Uncategorized

Review: What the Lady Wants: A Novel of Marshall Field and the Gilded Age by Renee Rosen

51-mROzxd7L._SY346_

My Interest

I was born in “Chicagoland” and shopping to my family meant going to Marshall Field. All of my dollhouse purchases and our Matchbox car purchases came from the toy department. My father, grandfather and uncle’s suits, white shirts, and ties all came from the men’s department. My mother, aunt, and grandmother once all innocently purchased the same dress in the ladies’ department! (And three more different women you could not find in one family).  Best of all, Marshall Field’s was where Santa came. Happily, in 2003, my cousin and I took her two younger daughters (who were being VERY, VERY good sports at their age) and my two children to see the decorations and to talk to Santa just before the State Street store and the rest of the chain became….ugh…Macy’s.

So, when I learned from The Chocolate Lady’s Book Review Blog of this book, I knew I had to read it. I love older man–younger woman true romances and love historical fiction, so ….

 

Delia Spencer Caton source and Marshall Field source

The Story

On the night of the Great Chicago Fire [remember–Mrs. O’Leary’s cow??] Delia Spencer [another gaggle of famous Spencer girls!] meets the love of her life, 40-year-old, married, Marshall Field, later to become synonymous with the great department store bearing his name (among other things).  As changes happen in Chicago, and “Marsh” becomes even more powerful, Delia is there for him. Married herself to another Chicago society man, Del, Arthur (her husband), and Marsh lead a life together always complicated by the overbearing Nannie, aka Mrs. Marshall Field.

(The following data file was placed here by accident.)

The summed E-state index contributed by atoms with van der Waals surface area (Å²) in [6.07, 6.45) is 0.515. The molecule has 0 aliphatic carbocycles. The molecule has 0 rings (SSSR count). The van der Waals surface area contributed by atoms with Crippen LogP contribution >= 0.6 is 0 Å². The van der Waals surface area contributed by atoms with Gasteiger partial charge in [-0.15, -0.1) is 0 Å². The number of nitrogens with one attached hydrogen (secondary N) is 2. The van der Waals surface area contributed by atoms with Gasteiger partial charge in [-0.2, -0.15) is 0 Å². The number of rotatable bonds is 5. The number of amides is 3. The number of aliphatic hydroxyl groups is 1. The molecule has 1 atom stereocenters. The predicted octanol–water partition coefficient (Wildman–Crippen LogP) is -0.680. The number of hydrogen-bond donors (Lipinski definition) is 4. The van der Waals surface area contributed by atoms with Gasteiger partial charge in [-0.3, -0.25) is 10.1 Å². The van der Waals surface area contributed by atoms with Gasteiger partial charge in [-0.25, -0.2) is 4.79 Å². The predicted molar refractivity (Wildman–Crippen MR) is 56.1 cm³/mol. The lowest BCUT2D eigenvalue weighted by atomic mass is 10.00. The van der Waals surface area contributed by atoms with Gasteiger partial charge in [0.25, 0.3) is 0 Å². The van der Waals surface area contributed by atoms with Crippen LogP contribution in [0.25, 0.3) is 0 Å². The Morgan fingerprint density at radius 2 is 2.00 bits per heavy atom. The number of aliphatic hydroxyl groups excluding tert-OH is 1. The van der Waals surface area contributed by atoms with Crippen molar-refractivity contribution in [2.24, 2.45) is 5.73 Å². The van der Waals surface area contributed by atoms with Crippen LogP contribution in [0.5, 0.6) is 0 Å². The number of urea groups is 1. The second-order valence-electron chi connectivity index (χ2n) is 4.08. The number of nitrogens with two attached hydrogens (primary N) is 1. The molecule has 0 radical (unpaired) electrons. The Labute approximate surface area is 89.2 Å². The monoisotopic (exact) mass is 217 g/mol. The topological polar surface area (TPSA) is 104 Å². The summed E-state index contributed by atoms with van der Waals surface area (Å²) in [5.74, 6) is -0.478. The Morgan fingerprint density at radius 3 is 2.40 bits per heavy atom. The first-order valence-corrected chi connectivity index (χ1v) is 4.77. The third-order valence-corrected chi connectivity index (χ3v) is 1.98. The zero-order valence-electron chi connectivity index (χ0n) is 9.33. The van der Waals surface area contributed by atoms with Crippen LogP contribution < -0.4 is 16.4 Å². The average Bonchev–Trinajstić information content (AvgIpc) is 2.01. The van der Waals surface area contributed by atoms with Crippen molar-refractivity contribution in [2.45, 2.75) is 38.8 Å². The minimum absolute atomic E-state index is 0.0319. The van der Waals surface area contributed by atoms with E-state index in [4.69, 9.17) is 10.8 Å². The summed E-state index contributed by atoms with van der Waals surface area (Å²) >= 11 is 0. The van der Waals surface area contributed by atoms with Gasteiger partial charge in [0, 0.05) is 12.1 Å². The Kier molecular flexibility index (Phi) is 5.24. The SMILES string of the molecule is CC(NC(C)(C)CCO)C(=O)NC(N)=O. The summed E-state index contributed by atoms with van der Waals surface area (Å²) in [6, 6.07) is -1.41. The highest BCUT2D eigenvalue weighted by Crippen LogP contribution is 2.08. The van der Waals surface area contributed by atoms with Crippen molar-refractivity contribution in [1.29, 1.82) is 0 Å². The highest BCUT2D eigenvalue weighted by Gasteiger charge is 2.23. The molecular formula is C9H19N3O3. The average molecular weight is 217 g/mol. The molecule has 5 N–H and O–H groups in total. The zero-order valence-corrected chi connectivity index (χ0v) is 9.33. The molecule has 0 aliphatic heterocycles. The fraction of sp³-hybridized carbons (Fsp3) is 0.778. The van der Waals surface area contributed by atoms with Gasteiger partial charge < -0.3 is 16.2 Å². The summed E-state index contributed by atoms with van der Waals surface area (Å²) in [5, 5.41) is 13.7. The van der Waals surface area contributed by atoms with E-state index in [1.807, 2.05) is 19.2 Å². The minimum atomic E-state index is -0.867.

My Thoughts

I don’t usually post unmarried couples as great cross-generational romances, but this one was just shy of Mr. Rochester’s crazy wife in the attic, so I let Marsh and Dell have their day. I loved them but didn’t always like them. God doesn’t send a lady someone else’s husband, after all. Not while that other lady is still alive.

The book itself was well-paced, the writing very good. Marsh and Del were fairly well fleshed-out. The author did get too heavy on the newspaper or couturier catalog description of rooms or clothing though. In fact, that got to be a drag in places.

I didn’t find either Marsh or Delia to be that likable, except when they were alone together. Delia did lovingly care for her own husband at one point which redeemed her some.  While I found Nannie to be beyond unlikeable, she also had reason to be!

Marshall was Marshall–a man completely obsessed with his work, his legacy, his own world. Power is a quite an attraction for many women. Marsh, unless the author skipped this part, did not openly play the field. I suppose that redeemed him some, too.

You can read more about the real Delia Spencer Caton here in

The Second Mrs. Field: The Fabulous Delia Caton

My Verdict

Aside from the flaws mentioned above, and a few silly mistakes like calling Marhsall’s children “teenagers” before the word was coined, and pontificating conversation such as “he’s changing the face of State Street,” I still found this to be a good read although I acutally listened to the audiobook.

3.0

An Unexpected Employee

Harry_Gordon_Selfridge_circa_1910

Harry Selfridge source

This book was published in 2014, right when the drama Mr. Selfridge was all over PBS. Harry Selfridge got his start with who? Marshall Field, of course!

One interesting, unexpected relationship

Marshall’s daughter, Ethel, was mother to British socialite Ronnie Tree (from her first marriage) and was the wife of World War I’s Admiral David Beatty by whom she had two more sons. Marsh regarded Beatty as “a sailor.” He was 30 years her senior.

 

Ethel Field source, Lady Beatty, her husband Admiral Lord Beatty, source, and their eldest son, David, later Lord Beatty source.

Delia-Caton-Field-Older-Years-II

Delia, later in life. Source

I enjoy reading your comments!

Fill in your details below or click an icon to log in:

WordPress.com Logo

You are commenting using your WordPress.com account. Log Out /  Change )

Google photo

You are commenting using your Google account. Log Out /  Change )

Twitter picture

You are commenting using your Twitter account. Log Out /  Change )

Facebook photo

You are commenting using your Facebook account. Log Out /  Change )

Connecting to %s